In spite of the fact Clifford and James accentuate the rational factor regarding the question of belief in different ways, the moral aspect and the concept of ‘heart’ in believing remains to be unappreciated. Thus, Clifford pays much attention to the issue of evidence when James concentrates on the choice between the possibilities to believe or not without any evidence.
Clifford’s argument is based on two rational principles which are the investigation to find the necessary evidence and judgment to discuss the credibility of the evidence. From this point, the fact of evidence becomes more important than the fact of belief itself.
It is possible to state that Clifford is inclined to substitute the fact of believing in something with the fact of judging something according to the evidence. Moreover, Clifford’s ideas in relation to the necessity of evidence can be interpreted to discuss the problem of believing in God. Thus, when there is no evidence to support the fact that God exists, the person cannot believe in God.
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Nevertheless, there are no enough evidences that God exists, and there are no enough evidences to repute the statement. According to the Christian tradition, people believe in God basing predominately on their intuition and inner feelings, but not because of some evidence.
In this case, the evidence can be discussed as the supporting element for beliefs, but not as the basic one. Clifford’s intentions to avoid some errors while believing in something untrue make the idea of belief more rational in nature than it is traditionally discussed in the religious context.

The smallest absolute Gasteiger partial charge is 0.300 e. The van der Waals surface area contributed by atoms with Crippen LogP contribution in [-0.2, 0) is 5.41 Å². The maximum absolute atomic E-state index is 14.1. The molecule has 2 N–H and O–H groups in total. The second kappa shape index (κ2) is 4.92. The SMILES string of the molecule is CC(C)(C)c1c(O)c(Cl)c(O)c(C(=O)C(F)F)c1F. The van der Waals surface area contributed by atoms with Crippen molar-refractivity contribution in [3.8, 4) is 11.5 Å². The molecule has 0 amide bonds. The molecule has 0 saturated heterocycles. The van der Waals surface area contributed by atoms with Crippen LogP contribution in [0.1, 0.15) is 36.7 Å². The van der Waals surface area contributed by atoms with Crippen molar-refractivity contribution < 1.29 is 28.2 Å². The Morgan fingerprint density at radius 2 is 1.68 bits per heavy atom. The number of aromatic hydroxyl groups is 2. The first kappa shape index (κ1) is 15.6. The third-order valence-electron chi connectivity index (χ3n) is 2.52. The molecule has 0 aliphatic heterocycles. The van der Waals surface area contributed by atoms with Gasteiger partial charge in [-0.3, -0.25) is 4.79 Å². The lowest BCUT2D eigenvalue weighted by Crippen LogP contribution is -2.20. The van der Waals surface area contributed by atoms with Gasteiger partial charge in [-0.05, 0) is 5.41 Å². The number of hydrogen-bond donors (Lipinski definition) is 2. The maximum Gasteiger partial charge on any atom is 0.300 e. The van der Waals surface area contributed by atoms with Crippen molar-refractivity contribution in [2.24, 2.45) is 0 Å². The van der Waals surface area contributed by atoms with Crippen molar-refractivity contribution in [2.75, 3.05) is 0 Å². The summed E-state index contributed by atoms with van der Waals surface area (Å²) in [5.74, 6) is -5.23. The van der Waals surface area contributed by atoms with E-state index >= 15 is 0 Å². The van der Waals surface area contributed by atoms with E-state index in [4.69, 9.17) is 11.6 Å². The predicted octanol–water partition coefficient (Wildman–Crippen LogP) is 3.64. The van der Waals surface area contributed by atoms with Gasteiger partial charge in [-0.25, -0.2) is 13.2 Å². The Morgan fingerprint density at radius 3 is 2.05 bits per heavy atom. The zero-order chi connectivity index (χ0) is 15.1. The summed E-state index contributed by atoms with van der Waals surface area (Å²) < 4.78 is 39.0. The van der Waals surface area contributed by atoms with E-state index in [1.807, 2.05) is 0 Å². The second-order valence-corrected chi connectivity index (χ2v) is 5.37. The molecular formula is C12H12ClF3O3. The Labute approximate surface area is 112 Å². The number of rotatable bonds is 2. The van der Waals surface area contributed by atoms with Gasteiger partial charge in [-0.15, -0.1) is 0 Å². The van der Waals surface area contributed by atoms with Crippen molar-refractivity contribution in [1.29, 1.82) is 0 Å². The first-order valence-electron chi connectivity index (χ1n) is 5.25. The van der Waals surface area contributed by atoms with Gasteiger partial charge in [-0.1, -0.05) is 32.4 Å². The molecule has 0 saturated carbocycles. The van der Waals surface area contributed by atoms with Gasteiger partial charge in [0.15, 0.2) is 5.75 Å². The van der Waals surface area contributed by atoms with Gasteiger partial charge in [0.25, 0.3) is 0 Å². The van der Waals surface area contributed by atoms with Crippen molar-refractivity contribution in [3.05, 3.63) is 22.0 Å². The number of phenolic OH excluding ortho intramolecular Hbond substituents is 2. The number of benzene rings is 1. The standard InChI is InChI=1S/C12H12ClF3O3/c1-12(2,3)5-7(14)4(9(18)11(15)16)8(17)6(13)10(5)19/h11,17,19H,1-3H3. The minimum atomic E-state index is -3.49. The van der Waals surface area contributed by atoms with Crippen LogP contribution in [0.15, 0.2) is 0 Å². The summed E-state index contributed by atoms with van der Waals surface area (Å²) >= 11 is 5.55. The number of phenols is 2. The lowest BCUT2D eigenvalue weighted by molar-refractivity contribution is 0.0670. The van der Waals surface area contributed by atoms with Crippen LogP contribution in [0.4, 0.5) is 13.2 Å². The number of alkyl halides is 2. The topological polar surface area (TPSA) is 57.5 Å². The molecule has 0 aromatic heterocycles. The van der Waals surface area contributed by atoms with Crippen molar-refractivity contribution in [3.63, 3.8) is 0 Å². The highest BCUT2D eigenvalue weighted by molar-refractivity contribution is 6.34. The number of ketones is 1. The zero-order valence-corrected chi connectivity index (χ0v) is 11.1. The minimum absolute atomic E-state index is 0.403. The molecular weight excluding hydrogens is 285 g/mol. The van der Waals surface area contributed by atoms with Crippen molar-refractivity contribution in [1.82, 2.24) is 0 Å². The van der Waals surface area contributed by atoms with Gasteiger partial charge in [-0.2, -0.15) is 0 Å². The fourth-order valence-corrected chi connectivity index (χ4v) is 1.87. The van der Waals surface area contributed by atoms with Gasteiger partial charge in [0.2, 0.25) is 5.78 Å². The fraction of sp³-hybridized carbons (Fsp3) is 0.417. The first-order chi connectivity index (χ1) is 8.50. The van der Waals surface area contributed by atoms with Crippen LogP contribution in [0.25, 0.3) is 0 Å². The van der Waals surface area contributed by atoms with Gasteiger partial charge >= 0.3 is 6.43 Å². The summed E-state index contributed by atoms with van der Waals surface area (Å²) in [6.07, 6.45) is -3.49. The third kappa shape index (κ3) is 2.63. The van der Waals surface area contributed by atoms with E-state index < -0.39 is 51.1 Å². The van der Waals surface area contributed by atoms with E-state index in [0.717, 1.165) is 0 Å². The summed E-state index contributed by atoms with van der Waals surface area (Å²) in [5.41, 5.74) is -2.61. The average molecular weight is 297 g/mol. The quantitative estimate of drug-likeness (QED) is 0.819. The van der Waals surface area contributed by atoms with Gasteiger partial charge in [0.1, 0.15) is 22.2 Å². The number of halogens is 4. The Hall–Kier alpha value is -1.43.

In his turn, James pays much attention to the fact that it is permissible to believe in something without reference to the evidence. However, he also emphasizes that such beliefs are permissible not only from the moral point but also from the rational perspective. Accentuating the idea of the option as the main choice making by the person, James focuses on the intellectual approach to resolving the moral problem.
Making the choice with references to the living, forced, and momentous options, the person concentrates on his rational arguments but not on the voice of his heart which is significant in relation to the issue of believing in something. James discusses the possibility to believe in God in spite of the wrong or write choices and in spite of the evidence, but the question of the religious faith is also presented as rational to a certain extent.
To conclude, believing in something, people are inclined to rely on their intuition and vision of the fact, idea, or concept. Clifford states that the beliefs which are not supported by the evidences can be harmful for people. James states that people have the right to believe without testing the hypotheses and ideas to rely on them.
However, both authors focus on the rational category in relation to the discussion of beliefs rather than on the moral or spiritual aspect. That is why, beliefs are perceived as the people’s visions associated more with the rational sphere than with the person’s spiritual world. From this point, Clifford and James’s arguments are rather controversial to explain the nature of the belief in God in spite of the issue of evidence.